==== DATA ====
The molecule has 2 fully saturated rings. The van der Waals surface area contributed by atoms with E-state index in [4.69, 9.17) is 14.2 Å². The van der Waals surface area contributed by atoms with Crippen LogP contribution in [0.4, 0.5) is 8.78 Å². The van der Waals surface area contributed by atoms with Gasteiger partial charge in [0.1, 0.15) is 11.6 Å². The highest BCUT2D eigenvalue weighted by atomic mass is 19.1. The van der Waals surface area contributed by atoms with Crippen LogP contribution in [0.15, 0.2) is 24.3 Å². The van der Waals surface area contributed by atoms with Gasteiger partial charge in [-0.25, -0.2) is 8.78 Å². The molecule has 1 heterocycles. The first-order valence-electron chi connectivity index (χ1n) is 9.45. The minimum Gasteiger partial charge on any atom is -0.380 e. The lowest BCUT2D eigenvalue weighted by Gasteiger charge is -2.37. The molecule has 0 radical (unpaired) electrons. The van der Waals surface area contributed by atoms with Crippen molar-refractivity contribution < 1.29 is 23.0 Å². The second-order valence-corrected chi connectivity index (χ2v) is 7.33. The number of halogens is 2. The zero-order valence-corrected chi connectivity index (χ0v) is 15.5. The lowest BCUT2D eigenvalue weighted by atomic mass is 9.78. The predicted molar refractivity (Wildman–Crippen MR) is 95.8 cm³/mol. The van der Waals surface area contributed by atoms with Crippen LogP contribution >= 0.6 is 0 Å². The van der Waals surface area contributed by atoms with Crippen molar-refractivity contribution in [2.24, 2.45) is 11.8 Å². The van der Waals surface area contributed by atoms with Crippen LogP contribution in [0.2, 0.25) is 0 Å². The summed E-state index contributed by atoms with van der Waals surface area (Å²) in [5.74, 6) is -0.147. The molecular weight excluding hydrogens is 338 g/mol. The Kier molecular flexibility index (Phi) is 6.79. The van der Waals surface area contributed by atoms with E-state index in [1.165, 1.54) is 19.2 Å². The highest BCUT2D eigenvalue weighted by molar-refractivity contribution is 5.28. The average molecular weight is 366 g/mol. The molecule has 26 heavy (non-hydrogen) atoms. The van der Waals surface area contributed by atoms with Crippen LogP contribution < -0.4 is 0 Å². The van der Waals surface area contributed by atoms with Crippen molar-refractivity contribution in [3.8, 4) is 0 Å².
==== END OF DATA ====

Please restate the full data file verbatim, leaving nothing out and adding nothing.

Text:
The molecule has 2 fully saturated rings. The van der Waals surface area contributed by atoms with E-state index in [4.69, 9.17) is 14.2 Å². The van der Waals surface area contributed by atoms with Crippen LogP contribution in [0.4, 0.5) is 8.78 Å². The van der Waals surface area contributed by atoms with Gasteiger partial charge in [0.1, 0.15) is 11.6 Å². The highest BCUT2D eigenvalue weighted by atomic mass is 19.1. The van der Waals surface area contributed by atoms with Crippen LogP contribution in [0.15, 0.2) is 24.3 Å². The van der Waals surface area contributed by atoms with Gasteiger partial charge in [-0.25, -0.2) is 8.78 Å². The molecule has 1 heterocycles. The first-order valence-electron chi connectivity index (χ1n) is 9.45. The minimum Gasteiger partial charge on any atom is -0.380 e. The lowest BCUT2D eigenvalue weighted by Gasteiger charge is -2.37. The molecule has 0 radical (unpaired) electrons. The van der Waals surface area contributed by atoms with Crippen molar-refractivity contribution < 1.29 is 23.0 Å². The second-order valence-corrected chi connectivity index (χ2v) is 7.33. The number of halogens is 2. The zero-order valence-corrected chi connectivity index (χ0v) is 15.5. The lowest BCUT2D eigenvalue weighted by atomic mass is 9.78. The predicted molar refractivity (Wildman–Crippen MR) is 95.8 cm³/mol. The van der Waals surface area contributed by atoms with Crippen LogP contribution >= 0.6 is 0 Å². The van der Waals surface area contributed by atoms with Crippen molar-refractivity contribution in [2.24, 2.45) is 11.8 Å². The van der Waals surface area contributed by atoms with Crippen LogP contribution in [0.2, 0.25) is 0 Å². The summed E-state index contributed by atoms with van der Waals surface area (Å²) in [5.74, 6) is -0.147. The molecular weight excluding hydrogens is 338 g/mol. The Kier molecular flexibility index (Phi) is 6.79. The van der Waals surface area contributed by atoms with E-state index in [1.165, 1.54) is 19.2 Å². The highest BCUT2D eigenvalue weighted by molar-refractivity contribution is 5.28. The average molecular weight is 366 g/mol. The molecule has 26 heavy (non-hydrogen) atoms. The van der Waals surface area contributed by atoms with Crippen LogP contribution < -0.4 is 0 Å². The van der Waals surface area contributed by atoms with Crippen molar-refractivity contribution in [3.8, 4) is 0 Å².